Eggs are difficult to kill because of the unique structure of the eggshell, comprised of multiple layers that have evolved to allow the embryo to breathe while simultaneously limiting water loss. The eggshell has been shown to be an excellent barrier to insecticides, fungal pathogens, and some fumigants. The insect eggshell contains only a few areas that could allow penetration of insecticides, the aeropyles and micropyles, which seem to be either so few in number or small in size that they do not allow a sufficient amount of insecticide through the eggshell. Resistance is also a contributing factor to control failures of insect eggs. Resistance in eggs has been documented in several insect species and a few studies have shown that some insect eggs produce elevated numbers of enzymes to break down insecticides. This chapter focuses on the structure and respiration of the insect eggshell as a barrier to insecticides and also covers various management strategies against insect eggs. Lastly, we discuss the few documentations of resistance in insect eggs thus far.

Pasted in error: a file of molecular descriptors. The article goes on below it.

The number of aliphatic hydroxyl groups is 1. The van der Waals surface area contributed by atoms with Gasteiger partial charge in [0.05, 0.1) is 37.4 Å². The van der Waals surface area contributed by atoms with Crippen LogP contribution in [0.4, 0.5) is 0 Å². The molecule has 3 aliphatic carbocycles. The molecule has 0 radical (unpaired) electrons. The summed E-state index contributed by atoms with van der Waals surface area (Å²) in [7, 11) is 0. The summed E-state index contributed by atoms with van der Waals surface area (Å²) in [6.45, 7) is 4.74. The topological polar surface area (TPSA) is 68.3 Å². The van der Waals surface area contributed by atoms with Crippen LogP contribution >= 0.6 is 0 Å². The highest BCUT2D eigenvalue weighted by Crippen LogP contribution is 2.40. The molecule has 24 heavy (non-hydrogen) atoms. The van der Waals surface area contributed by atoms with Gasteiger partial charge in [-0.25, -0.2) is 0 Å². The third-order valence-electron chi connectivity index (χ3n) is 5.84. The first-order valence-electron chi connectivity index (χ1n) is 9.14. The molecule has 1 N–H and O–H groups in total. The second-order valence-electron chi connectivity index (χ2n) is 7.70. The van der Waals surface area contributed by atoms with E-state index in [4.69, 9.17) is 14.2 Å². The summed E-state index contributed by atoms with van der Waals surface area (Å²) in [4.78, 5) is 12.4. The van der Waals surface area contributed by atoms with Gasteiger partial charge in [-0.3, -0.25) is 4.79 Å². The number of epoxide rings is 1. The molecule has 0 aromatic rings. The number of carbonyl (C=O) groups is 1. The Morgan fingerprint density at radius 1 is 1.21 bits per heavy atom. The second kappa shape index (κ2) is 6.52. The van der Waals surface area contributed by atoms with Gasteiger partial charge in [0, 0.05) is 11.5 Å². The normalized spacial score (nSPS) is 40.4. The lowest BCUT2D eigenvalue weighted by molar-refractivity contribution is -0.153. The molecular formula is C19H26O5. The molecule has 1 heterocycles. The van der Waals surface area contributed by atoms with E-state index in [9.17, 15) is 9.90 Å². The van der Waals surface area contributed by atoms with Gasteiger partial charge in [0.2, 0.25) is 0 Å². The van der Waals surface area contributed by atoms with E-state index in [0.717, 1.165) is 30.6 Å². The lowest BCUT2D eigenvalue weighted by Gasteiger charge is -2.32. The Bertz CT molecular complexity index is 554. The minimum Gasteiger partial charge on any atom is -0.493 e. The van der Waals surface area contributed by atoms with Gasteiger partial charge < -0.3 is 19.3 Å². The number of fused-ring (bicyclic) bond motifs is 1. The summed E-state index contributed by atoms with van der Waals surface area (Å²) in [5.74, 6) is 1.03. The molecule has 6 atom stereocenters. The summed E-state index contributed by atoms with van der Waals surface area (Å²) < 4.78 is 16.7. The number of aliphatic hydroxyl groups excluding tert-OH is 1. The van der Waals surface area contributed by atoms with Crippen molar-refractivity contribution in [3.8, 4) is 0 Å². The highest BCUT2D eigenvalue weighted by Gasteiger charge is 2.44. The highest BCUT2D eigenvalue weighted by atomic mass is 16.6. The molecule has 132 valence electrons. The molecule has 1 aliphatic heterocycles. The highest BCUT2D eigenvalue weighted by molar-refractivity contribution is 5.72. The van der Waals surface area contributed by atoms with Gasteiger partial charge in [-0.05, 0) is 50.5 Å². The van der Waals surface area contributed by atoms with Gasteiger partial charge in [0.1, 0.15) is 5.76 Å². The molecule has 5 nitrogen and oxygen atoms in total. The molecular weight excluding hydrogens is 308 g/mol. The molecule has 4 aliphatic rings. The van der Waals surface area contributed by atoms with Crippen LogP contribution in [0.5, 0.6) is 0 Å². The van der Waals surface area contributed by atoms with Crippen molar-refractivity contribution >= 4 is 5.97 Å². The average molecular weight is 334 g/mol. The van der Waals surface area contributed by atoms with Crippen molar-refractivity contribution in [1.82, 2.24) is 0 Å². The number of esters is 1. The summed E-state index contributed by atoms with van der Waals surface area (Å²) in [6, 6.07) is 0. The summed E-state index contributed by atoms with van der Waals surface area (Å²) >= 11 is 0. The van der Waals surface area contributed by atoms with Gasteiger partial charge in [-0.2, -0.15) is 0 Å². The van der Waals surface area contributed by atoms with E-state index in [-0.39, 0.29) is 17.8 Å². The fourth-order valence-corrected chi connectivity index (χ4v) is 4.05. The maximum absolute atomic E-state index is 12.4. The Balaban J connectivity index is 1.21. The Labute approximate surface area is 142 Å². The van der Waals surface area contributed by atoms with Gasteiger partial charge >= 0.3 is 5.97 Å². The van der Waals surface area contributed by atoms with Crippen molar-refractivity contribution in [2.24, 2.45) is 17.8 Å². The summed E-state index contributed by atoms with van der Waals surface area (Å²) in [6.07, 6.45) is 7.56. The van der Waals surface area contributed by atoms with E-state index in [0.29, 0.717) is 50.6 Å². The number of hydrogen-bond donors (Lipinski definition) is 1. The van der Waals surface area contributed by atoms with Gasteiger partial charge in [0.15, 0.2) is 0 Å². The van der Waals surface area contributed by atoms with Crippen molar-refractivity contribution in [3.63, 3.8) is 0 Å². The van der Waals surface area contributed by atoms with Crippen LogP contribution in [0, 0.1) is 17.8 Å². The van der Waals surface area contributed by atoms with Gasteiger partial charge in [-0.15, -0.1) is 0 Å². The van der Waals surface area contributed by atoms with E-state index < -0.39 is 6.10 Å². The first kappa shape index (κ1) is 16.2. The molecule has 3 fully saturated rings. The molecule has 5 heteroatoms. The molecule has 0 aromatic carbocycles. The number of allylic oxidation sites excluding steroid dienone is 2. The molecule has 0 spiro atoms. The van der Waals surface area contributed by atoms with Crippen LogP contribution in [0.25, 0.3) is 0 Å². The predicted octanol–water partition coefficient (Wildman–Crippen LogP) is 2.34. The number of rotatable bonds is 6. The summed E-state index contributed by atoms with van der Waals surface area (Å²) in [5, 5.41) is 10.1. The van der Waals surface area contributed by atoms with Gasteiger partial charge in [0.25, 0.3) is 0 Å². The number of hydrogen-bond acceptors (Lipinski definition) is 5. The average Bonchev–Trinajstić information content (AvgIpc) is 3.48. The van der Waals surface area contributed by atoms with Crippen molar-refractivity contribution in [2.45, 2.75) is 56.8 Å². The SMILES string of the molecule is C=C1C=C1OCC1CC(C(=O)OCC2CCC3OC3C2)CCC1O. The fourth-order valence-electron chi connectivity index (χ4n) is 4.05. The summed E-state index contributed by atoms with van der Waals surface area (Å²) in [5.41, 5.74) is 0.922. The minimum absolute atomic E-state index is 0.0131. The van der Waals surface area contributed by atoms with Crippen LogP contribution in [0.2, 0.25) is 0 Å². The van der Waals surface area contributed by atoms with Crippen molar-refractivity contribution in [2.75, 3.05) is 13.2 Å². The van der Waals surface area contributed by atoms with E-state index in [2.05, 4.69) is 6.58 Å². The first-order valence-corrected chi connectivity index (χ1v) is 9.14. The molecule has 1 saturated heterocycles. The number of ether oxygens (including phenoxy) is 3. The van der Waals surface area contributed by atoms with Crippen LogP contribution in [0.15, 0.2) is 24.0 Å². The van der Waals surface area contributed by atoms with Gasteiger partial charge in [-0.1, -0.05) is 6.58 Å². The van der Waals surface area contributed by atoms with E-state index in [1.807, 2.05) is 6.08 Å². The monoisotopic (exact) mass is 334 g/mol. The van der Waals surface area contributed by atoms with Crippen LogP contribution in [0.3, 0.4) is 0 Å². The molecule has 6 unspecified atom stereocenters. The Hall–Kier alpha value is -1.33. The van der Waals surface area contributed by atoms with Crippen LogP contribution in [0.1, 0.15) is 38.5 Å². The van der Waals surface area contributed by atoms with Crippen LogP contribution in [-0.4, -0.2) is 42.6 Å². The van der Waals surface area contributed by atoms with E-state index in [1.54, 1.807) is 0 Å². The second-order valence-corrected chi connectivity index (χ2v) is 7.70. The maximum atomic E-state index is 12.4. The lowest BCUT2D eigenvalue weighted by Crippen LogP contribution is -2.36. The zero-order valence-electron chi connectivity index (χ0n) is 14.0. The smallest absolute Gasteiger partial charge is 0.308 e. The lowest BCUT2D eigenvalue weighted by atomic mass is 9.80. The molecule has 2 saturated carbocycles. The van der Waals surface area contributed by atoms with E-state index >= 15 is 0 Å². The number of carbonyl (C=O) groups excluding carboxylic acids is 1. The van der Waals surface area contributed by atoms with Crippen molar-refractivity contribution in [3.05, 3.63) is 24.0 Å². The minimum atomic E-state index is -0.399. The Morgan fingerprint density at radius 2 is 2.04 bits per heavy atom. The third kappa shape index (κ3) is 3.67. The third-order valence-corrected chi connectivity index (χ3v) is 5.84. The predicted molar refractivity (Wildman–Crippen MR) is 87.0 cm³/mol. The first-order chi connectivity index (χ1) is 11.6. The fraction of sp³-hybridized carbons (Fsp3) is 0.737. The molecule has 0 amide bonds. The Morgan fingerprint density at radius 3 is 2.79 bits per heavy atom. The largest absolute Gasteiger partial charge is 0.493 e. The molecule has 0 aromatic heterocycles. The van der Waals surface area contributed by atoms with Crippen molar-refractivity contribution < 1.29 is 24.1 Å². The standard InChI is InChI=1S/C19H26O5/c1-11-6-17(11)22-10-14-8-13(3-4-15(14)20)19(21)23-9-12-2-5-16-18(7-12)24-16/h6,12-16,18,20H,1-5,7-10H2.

Part of the book: Insecticides Resistance